A group of about 25 people crowded around IOActive ICS Principal Jason Larsen as he explained the processes needed to cause physical damage from an attack on an ICS or SCADA system–the control systems for electrical grids, manufacturing plants, water distribution systems, and so on. Just behind Larsen, two 55-gallon drums hooked to hoses and electrical lines monitoring pressure and temperature were arranged in a way similar to a crude whiskey distillery. Larsen was about to demonstrate his ability to digitally catalyze a change that would result in irreparable, real-world physical damage. It would be a remote hacking version of the simple physics experiment you can find on YouTube.

Drums prior to implosion

Jason Larsen’s simple distillery at the ICS village in Defcon 23 demonstrated the physical effects of a hack.

According to Larsen attacks perpetrated remotely in a live environment are never easy. They would take coordinated teams of people, advanced security expertise, and an intimate knowledge of the systems being attacked.

In the aftermath of Stuxnet back in 2010, Liam O’Murchu at Symantec was credited with discovering the level of complexity and sophistication in the Stuxnet malware, which also translated to the actual physical attack. “From the SCADA side of things, which is a very specialized area, [the attackers] would have needed the actual physical hardware for testing, and [they would have had to] know how the specific factory floor works,” O’Murchu said in a ComputerWorld interview.

“The specific factory floor” is important, because–as Larsen demonstrated in his session at Blackhat USA 2015–each environment is unique, and navigating it from a remote location is often done “by feel.”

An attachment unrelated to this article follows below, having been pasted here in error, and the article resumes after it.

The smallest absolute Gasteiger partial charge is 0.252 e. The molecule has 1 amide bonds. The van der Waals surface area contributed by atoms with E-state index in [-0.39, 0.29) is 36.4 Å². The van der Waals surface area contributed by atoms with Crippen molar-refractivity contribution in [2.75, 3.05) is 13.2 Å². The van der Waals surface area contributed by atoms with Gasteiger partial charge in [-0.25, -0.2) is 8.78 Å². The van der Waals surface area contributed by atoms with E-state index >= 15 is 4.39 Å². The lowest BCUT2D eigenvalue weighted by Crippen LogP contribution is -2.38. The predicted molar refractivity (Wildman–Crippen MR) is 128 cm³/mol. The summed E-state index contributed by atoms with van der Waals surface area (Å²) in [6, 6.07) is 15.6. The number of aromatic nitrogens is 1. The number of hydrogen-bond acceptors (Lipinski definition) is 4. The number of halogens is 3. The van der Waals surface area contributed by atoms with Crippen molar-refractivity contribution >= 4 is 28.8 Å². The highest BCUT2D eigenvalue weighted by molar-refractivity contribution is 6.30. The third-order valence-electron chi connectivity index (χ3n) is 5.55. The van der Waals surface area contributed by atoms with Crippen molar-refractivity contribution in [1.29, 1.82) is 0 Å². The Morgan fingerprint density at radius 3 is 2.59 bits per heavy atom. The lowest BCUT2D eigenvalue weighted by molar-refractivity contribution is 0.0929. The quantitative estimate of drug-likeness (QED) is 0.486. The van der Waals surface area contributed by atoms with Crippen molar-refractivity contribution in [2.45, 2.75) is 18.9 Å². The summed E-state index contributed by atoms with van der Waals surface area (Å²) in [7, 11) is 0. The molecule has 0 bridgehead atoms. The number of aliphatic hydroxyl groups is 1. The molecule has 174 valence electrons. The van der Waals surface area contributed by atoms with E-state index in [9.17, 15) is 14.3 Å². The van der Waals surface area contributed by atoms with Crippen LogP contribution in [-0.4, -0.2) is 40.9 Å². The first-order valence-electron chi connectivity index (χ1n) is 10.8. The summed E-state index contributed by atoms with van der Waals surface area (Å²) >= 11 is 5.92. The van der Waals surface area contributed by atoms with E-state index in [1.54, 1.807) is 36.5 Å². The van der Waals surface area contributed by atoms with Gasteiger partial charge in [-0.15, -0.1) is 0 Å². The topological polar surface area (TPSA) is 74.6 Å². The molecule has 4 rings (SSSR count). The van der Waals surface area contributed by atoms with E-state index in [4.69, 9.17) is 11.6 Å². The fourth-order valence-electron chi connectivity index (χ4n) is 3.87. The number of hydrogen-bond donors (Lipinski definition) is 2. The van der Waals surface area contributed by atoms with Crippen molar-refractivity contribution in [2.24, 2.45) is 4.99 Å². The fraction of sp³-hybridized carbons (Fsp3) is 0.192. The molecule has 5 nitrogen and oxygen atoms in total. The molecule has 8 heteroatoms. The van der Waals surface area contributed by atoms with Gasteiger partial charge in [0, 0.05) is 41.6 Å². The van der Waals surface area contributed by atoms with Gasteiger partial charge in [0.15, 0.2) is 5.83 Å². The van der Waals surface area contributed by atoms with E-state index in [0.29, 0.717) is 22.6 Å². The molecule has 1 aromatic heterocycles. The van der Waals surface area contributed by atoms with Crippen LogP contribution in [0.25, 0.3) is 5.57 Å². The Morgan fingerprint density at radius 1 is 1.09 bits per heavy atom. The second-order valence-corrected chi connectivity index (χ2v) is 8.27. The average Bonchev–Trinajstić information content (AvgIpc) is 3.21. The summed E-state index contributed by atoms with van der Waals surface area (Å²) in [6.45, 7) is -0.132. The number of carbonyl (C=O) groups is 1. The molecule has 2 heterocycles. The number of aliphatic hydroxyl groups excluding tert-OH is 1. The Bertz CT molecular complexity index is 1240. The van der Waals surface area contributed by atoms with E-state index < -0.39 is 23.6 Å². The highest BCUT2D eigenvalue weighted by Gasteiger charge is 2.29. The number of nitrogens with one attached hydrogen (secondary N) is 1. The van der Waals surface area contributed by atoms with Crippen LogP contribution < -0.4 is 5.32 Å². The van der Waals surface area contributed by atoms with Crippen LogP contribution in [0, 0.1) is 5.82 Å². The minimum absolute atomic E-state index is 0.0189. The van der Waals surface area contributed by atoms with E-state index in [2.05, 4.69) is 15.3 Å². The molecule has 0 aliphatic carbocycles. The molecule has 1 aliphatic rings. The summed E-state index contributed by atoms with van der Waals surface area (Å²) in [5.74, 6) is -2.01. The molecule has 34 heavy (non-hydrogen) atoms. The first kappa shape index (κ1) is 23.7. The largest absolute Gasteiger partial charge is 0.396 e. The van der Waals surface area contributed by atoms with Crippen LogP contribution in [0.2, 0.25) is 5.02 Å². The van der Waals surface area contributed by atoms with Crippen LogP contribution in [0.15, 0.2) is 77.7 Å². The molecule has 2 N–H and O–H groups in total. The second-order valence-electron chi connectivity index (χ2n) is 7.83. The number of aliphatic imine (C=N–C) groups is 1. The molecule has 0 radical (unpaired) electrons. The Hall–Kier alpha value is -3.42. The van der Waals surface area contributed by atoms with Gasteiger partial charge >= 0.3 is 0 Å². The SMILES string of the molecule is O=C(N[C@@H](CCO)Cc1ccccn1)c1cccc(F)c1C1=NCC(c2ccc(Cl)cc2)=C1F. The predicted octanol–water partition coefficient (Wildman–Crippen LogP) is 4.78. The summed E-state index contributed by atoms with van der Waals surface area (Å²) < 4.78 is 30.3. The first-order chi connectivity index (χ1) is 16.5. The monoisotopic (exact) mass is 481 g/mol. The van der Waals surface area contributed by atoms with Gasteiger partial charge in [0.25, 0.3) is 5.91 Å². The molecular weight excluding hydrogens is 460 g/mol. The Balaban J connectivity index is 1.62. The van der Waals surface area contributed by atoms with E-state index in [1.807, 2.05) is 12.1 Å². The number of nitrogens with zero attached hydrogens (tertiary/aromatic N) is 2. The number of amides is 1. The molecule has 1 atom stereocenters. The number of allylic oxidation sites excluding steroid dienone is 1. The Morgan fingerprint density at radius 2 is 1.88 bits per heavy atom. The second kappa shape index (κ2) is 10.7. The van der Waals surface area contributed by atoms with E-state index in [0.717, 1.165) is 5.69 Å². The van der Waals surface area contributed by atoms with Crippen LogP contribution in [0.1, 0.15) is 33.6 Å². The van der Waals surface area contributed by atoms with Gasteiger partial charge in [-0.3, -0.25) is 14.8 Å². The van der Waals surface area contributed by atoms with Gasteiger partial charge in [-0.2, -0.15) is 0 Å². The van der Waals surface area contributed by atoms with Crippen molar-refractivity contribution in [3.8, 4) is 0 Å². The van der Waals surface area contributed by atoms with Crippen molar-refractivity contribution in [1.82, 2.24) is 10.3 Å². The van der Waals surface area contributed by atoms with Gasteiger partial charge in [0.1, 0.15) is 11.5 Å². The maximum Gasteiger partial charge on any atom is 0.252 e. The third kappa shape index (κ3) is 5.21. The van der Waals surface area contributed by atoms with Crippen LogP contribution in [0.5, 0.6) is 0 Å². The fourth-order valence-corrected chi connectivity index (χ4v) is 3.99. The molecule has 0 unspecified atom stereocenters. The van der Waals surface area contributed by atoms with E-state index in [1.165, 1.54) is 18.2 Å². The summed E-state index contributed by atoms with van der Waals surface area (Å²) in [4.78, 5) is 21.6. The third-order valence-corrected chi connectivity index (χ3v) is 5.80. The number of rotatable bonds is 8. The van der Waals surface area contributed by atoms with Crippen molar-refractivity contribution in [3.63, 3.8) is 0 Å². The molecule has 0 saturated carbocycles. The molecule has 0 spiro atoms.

“Hollywood has conditioned us to believe that once you’re in the [SCADA] controls, there’s a big red button that says ‘mash the big red button,’ and then things explode,” Larsen said. “In reality you have to analyze the process and build the big red button.”

According to Larsen, the detailed knowledge of controls and processes required to pull off an attack that does physical damage is not easy to acquire, despite the copious descriptions of vulnerable SCADA and ICS infrastructure in the media. In a session at Defcon 23 Larsen and his presenting partner, Senior Security Consultant Marina Krotofil, explained that getting into a system and controlling that system are not nearly the same thing.

The two described this misconception in their presentation description, “An attacker targeting a remote process is not immediately gifted with complete knowledge of the process and the means to manipulate it. Exploiting physical process is an exotic and hard to develop skill which have so far kept a high barrier to entry. Therefore real-world control system exploitation has remained in the hands of a few.” In fact, there are only two well-known industrial control attacks to date, the first being Stuxnet and the second an attack that occurred at a German steel mill in January 2015.

Drum after implosion

The aftermath of a remotely initiated change in pressure.

But in his controlled environment at the ICS Village, Larsen gave a small but impactful example of what’s at stake. A change in water temperature, resulting in a drastic change in pressure, ends up in an imploded 55-gallon drum. The demonstration leaves a small crowd gathered around the presentation stage gasping at the blowback of air pressure.

Though they may be extremely difficult, Larsen had provided a live demonstration of what security researchers and SCADA experts have been saying is possible.

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